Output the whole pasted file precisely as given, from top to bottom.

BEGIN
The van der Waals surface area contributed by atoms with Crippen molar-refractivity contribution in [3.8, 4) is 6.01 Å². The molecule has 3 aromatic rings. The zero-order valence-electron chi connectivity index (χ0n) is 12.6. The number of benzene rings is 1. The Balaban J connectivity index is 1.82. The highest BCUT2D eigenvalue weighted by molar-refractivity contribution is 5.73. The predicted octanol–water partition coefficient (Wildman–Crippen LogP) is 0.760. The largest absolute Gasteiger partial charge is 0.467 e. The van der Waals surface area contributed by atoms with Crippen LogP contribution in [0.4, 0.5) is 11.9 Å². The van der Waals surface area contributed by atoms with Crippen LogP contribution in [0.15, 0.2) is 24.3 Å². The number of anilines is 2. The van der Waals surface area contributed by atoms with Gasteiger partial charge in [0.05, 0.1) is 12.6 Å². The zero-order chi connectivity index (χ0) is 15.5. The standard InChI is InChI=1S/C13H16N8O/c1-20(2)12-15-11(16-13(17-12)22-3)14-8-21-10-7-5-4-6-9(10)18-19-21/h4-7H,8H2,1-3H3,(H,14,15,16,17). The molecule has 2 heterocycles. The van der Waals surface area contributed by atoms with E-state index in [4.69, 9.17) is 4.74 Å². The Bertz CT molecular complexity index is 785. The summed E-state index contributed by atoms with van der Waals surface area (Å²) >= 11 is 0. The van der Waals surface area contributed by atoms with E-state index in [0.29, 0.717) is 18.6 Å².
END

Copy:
The van der Waals surface area contributed by atoms with Crippen molar-refractivity contribution in [3.8, 4) is 6.01 Å². The molecule has 3 aromatic rings. The zero-order valence-electron chi connectivity index (χ0n) is 12.6. The number of benzene rings is 1. The Balaban J connectivity index is 1.82. The highest BCUT2D eigenvalue weighted by molar-refractivity contribution is 5.73. The predicted octanol–water partition coefficient (Wildman–Crippen LogP) is 0.760. The largest absolute Gasteiger partial charge is 0.467 e. The van der Waals surface area contributed by atoms with Crippen LogP contribution in [0.4, 0.5) is 11.9 Å². The van der Waals surface area contributed by atoms with Crippen LogP contribution in [0.15, 0.2) is 24.3 Å². The number of anilines is 2. The van der Waals surface area contributed by atoms with Gasteiger partial charge in [0.05, 0.1) is 12.6 Å². The zero-order chi connectivity index (χ0) is 15.5. The standard InChI is InChI=1S/C13H16N8O/c1-20(2)12-15-11(16-13(17-12)22-3)14-8-21-10-7-5-4-6-9(10)18-19-21/h4-7H,8H2,1-3H3,(H,14,15,16,17). The molecule has 2 heterocycles. The van der Waals surface area contributed by atoms with E-state index in [4.69, 9.17) is 4.74 Å². The Bertz CT molecular complexity index is 785. The summed E-state index contributed by atoms with van der Waals surface area (Å²) >= 11 is 0. The van der Waals surface area contributed by atoms with E-state index in [0.29, 0.717) is 18.6 Å².